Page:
comfort be given,
and everlasting life be made secure.
Through Christ our Lord. Amen
Whether in the darkness of the Saturday evening, or in the Sunday morning light, we could gather, at the time we normally would with our parish community, in our home to rejoice in the truth that the Lord is Risen!
If there are children present, they could prepare for the prayer by painting a candle with bright colours and a Cross. Maybe with the numbers of the Year, 2020, at the intersection corners of the Cross. As well they could have a bowl with water and maybe some flowers around the base of the bowl.
The candle could be lit and placed beside the bowl of water. And we could pray:
O God, who on this night/day,
through your Only Begotten Son,
have conquered death and unlocked for us the path to eternity,
grant, we pray, that we who keep the day of the Lord’s Resurrection,
may, through the renewal brought by your Spirit,
rise up in the light of life.
Through our Lord Jesus Christ, you Son,
who lives and reigns for ever and ever, Amen.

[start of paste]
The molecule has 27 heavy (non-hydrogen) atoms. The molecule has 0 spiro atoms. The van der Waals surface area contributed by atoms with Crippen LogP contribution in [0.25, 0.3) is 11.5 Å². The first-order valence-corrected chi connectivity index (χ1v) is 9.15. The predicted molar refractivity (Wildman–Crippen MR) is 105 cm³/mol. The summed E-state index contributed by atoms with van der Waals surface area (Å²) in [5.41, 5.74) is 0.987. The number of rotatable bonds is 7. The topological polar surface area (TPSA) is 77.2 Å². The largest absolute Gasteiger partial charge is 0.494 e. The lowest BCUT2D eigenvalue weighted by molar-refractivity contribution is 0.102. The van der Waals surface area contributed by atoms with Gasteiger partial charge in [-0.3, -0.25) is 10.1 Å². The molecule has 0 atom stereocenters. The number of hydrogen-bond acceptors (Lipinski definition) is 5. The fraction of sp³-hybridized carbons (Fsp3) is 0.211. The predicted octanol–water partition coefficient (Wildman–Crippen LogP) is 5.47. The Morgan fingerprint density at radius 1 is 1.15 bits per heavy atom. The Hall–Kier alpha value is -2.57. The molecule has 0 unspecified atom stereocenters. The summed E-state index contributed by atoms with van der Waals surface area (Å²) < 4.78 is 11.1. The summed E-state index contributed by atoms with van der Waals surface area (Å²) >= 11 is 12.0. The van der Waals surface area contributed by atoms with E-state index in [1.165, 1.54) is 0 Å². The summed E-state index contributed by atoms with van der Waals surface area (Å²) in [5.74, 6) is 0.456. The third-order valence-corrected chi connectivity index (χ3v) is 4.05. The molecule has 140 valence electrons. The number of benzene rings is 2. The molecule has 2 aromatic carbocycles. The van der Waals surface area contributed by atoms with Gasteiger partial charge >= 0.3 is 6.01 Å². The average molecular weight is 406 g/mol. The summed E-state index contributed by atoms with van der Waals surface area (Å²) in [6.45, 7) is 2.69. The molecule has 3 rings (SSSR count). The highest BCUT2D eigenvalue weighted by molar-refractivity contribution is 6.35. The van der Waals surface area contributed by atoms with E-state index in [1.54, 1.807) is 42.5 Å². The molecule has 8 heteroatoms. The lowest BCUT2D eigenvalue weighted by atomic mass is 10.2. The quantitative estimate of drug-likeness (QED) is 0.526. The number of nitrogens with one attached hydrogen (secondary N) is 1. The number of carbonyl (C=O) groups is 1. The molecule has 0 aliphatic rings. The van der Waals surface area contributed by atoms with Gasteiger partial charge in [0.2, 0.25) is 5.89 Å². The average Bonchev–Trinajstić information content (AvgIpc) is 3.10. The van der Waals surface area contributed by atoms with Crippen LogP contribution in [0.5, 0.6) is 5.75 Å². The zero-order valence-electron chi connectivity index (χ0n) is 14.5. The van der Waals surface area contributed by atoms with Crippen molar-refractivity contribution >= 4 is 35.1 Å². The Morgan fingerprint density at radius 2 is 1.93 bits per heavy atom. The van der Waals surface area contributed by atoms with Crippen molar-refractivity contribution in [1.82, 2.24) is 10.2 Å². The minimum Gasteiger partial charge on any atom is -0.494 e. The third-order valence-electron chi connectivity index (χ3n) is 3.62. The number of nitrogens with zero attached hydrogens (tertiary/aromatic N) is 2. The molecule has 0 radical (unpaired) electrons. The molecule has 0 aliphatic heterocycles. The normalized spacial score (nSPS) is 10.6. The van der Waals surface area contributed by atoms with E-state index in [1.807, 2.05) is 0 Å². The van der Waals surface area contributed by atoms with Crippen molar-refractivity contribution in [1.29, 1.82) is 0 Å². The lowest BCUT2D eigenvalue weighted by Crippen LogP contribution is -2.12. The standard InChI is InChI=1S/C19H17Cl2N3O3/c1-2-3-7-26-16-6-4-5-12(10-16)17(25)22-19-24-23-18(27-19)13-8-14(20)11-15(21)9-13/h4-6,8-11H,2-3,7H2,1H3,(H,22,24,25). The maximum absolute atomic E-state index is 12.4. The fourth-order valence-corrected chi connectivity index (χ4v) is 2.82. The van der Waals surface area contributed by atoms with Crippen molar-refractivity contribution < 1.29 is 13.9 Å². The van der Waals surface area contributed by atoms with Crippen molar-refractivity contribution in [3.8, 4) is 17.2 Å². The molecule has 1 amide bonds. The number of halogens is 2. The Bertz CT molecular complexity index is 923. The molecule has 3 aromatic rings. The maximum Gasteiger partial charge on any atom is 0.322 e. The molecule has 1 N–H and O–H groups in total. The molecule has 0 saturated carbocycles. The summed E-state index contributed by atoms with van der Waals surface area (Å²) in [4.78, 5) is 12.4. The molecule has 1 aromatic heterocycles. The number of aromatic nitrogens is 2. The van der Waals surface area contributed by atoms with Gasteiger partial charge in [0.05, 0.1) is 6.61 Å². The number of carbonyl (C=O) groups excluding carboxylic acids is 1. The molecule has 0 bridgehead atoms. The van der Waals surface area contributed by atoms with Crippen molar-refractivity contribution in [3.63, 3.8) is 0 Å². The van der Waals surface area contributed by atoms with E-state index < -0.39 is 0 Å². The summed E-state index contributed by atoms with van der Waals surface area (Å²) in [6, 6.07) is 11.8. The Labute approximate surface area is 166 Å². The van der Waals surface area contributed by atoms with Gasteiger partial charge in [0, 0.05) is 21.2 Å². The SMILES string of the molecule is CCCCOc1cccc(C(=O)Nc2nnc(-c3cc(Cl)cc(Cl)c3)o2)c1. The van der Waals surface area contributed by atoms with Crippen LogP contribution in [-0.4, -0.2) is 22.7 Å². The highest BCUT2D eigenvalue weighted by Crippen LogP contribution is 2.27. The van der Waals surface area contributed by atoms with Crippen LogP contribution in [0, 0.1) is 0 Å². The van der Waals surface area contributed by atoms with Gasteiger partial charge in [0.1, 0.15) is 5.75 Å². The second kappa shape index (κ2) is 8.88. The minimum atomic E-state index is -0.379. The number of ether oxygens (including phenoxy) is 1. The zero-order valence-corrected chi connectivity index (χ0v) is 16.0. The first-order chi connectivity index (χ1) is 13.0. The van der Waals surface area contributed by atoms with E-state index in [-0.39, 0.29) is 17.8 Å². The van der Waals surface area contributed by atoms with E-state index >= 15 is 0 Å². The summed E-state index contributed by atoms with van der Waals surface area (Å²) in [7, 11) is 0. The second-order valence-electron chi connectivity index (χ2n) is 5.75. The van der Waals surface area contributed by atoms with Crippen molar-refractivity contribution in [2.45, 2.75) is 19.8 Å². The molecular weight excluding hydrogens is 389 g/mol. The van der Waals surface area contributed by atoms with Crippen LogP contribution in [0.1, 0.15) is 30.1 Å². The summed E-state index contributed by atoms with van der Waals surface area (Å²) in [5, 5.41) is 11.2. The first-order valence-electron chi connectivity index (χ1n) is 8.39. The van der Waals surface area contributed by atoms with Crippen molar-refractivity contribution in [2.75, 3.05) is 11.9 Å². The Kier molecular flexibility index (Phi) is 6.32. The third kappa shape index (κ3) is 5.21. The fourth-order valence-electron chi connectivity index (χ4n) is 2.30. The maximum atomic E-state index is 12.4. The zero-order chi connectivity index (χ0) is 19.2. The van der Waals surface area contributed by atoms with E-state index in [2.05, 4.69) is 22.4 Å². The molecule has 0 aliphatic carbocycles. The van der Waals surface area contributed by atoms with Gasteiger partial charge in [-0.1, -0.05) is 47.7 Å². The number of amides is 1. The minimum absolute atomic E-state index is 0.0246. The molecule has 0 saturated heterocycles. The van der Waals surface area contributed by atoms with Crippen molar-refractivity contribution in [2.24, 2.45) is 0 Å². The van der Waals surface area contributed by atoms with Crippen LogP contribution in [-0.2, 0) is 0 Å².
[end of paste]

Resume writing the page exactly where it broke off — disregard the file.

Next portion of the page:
There are many readings which the Church offers for reflection at this time and may be found in your Missal or online. The Gospel for the Easter Vigil is Matthew 28: 1-10, and for the Day is John 20:1-9.
If children are present it could be an opportunity for them to have prepared a dramatization of the Gospel chosen. Sharing or reflection could follow on the Gospel and any other readings chosen.
Our focus could then turn to the bowl of water, and we could reflect on our own baptisms and on what we believe. The renewal of Baptismal Promises includes a rejection of Satan, his works, and all his empty promises. Then follows a profession of our faith in God, the Father Almighty, creator of heaven and earth; in Jesus Christ his only Son, our Lord, born of the Virgin Mary, who was crucified, died, was buried, rose from the dead and is now seated at the right hand of the Father; in the Holy Spirit, the holy Catholic Church, the communion of saints, the forgiveness of sins, the resurrection of the body, and life everlasting.
Prayers of the Faithful could follow remembering the needs of the faithful, the world, local communities, your family, the sick, those who have died, and special intentions for this time.
The prayer could be concluded with these or similar words:
Look upon your family, the Church, O Lord,
with unfailing love and care,
so that, renewed by this Easter celebration,
our hope may be restored
and we may come to the glory of the resurrection.
Through Christ our Lord, Amen.